But I did. I felt bad for my father; even so, I knew it was for the best. The marriage had been a mistake. A happy figment that turned into a car wreck. Dad was all about doubt, Mom was all about certainty. Nobody could make that work. Better for both of them that they go their separate ways. It was necessary for my father to lose his wife, but I wasn’t about to lose my mother. I didn't blame her. She had stopped loving Dad, but she still loved me and swore she always would. Sometimes I would worry that my being so much like my father would be a problem for her, but it never was. When I once asked her about it, she said, “You’re my daughter, sweetie. Simple as that.”


Unlike my father, my mother had not known from an early age what she wanted to do in life. She figured at some point something would occur to her. She put her fate in the Lord’s hands. But nothing ever did occur to her, and apparently the Lord had other things to attend to.  Was I like my father in so many ways but like my mother in this? It wasn’t that I didn’t try. I picked up where my father had left off, traveling to distant places, staying a while, working at whatever I could find, then moving on and doing it all over again.


I was 28 when my father’s cancer was diagnosed. It was the worst kind—aggressive and deadly. I was with him for his last three months. He never mentioned his illness, never acted any differently than he had before. It was as if he would shortly be leaving on a long vacation to a far-off country—not to worry, he'd keep in touch. “I won’t miss a whole lot,” he told me, “but I will miss you.” Between his frequent naps, we talked nonstop. He was concerned that I seemed troubled. I was troubled, but I couldn’t say why, so I told him about not knowing what I wanted to do in life.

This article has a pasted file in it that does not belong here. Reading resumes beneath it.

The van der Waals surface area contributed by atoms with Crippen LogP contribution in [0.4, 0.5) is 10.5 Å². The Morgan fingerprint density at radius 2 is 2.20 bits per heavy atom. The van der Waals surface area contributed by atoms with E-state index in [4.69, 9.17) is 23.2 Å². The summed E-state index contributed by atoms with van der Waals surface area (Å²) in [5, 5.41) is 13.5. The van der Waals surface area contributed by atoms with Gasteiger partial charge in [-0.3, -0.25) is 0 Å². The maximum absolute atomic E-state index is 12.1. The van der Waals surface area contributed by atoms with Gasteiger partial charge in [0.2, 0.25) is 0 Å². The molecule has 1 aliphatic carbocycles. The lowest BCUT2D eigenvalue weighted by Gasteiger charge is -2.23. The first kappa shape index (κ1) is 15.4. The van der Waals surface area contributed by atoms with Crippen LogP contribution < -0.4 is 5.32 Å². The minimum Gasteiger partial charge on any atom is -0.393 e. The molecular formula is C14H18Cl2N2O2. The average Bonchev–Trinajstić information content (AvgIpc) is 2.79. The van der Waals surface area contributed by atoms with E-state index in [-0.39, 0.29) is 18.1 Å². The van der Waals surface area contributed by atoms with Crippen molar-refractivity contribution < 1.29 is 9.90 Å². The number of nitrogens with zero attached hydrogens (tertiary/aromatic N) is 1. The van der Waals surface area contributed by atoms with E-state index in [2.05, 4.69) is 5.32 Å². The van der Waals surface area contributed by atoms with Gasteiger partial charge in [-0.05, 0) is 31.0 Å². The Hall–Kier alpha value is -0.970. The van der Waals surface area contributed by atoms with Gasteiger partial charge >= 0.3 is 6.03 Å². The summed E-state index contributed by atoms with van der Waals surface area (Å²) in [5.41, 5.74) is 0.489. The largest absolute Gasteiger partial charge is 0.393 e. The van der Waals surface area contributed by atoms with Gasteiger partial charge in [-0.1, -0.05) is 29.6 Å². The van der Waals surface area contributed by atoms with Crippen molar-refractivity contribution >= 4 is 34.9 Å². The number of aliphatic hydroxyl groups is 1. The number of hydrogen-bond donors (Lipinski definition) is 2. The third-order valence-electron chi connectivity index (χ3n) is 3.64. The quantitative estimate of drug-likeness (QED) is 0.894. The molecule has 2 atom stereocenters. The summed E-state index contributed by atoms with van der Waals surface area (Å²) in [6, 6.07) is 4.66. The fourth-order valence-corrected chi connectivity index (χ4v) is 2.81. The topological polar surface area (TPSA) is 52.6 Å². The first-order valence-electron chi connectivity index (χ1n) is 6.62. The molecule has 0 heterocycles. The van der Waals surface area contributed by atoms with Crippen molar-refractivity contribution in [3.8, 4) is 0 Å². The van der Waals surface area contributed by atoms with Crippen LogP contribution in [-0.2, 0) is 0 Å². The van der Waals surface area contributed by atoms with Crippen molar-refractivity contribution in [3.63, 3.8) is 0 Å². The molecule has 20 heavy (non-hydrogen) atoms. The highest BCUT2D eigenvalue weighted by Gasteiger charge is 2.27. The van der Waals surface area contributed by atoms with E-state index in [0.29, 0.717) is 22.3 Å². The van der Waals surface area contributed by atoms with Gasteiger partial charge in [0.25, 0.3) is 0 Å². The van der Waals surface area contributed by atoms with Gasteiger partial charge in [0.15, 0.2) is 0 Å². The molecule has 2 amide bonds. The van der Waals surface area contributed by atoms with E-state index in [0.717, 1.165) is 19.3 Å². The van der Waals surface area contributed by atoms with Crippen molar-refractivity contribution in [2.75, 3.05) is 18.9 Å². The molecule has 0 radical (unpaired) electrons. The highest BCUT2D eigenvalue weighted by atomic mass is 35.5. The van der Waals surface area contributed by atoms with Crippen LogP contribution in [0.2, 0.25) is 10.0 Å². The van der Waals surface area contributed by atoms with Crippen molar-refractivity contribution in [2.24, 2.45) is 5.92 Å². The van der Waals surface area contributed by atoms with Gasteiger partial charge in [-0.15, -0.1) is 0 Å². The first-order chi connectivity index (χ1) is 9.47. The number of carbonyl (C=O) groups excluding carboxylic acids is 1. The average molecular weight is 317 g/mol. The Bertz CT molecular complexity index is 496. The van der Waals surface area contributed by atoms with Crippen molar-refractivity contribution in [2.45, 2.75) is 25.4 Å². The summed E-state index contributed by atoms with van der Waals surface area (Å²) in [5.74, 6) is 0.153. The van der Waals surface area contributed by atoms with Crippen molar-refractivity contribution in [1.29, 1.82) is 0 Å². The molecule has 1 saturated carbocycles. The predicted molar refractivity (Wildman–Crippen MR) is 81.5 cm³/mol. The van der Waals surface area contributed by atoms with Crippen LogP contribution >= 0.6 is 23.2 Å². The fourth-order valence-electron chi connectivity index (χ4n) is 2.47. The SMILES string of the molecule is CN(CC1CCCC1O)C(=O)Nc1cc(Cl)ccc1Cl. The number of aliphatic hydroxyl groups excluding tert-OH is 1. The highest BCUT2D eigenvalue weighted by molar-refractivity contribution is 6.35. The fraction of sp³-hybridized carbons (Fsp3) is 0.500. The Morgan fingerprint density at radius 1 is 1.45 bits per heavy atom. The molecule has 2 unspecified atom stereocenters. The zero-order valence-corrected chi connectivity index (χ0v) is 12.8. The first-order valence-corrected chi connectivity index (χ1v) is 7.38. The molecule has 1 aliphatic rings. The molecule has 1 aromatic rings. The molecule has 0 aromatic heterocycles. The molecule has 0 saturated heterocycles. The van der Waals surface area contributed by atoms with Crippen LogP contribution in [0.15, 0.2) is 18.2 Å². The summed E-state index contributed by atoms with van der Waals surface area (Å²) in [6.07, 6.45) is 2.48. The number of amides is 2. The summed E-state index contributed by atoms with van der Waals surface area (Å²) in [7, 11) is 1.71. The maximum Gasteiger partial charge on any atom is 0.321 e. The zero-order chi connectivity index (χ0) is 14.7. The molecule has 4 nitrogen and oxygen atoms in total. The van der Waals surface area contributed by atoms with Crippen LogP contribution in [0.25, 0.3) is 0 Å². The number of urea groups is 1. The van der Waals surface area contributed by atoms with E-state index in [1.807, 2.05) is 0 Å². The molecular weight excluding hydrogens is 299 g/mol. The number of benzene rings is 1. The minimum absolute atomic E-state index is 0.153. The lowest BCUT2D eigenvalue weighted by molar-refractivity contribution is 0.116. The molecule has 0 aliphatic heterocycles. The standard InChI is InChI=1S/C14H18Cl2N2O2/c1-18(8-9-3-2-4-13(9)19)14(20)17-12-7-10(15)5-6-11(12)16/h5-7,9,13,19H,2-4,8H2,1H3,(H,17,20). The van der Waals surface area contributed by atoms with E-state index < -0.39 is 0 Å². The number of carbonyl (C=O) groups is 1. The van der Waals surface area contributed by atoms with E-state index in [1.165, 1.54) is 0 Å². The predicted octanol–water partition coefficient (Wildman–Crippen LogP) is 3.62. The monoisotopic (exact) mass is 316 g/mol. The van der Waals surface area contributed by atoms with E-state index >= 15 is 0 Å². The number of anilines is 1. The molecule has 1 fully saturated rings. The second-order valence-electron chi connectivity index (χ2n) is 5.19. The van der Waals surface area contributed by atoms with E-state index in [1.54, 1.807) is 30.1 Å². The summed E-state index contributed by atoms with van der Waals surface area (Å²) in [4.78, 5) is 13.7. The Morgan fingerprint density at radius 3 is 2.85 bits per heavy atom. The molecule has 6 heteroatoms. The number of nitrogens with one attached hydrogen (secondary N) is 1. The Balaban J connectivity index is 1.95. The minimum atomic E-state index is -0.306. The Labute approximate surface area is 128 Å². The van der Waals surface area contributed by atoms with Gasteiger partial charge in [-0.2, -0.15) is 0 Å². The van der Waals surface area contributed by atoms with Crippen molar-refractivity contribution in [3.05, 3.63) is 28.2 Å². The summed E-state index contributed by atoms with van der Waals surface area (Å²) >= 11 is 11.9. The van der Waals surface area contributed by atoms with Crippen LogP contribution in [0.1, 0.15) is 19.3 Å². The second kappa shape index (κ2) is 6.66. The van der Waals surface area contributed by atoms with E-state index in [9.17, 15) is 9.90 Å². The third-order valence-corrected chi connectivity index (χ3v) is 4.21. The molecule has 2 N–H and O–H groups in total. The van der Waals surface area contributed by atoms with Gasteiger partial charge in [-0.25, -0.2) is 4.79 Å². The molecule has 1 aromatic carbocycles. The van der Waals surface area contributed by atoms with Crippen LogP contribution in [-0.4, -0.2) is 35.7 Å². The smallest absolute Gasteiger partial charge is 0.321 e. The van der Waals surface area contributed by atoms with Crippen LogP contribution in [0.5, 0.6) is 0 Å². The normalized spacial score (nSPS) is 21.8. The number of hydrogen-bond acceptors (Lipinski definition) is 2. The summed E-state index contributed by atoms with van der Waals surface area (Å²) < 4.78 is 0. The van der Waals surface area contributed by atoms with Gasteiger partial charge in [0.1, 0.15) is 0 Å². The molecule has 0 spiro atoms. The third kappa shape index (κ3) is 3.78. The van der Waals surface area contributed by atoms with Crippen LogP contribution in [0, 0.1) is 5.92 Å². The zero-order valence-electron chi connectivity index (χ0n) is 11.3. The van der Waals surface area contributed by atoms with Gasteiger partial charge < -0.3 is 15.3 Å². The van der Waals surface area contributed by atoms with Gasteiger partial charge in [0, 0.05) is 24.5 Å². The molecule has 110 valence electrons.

“You were always a good writer,” he said. “Why not that?”


Because I never saw anything good coming from it.  Because I couldn’t possibly do all the things you needed to do to make a living out of it, selling yourself, promoting yourself, marketing yourself. Because I didn't have the stomach to turn myself into a brand. Because just the thought of having to give interviews and speeches made my brain freeze with panic. And ultimately, because  I wasn’t like him. He thrived on attention, had the genius to make an audience love him, and was adicted to adulation. I'm like my mother, who is the opposite of all those things.


He listened to me, thought for a moment and said, “You can’t be me, kiddo. Of course, you can’t. You don’t have to. Be yourself—the good and the not so good—and screw the rest.”


"You have magic," I said.


It was a late afternoon. Long shadows invading the sunporch. The steady distant rumble of rush-hour traffic. He was lying on a sofa with a book splayed open on his chest, one arm behind his head. His eyes always mischievous, now solemn with contemplation. He loved detective stories and westerns. This one was neither. It was Faulkner’s As I Lay Dying—a beaten-up, dog-eared paperback I had used in college. He knew it was one of my favorites but, despite my many attempts to get him to read it, he had never gotten around to it.


He picked it up off his chest. “This is magic,” he said.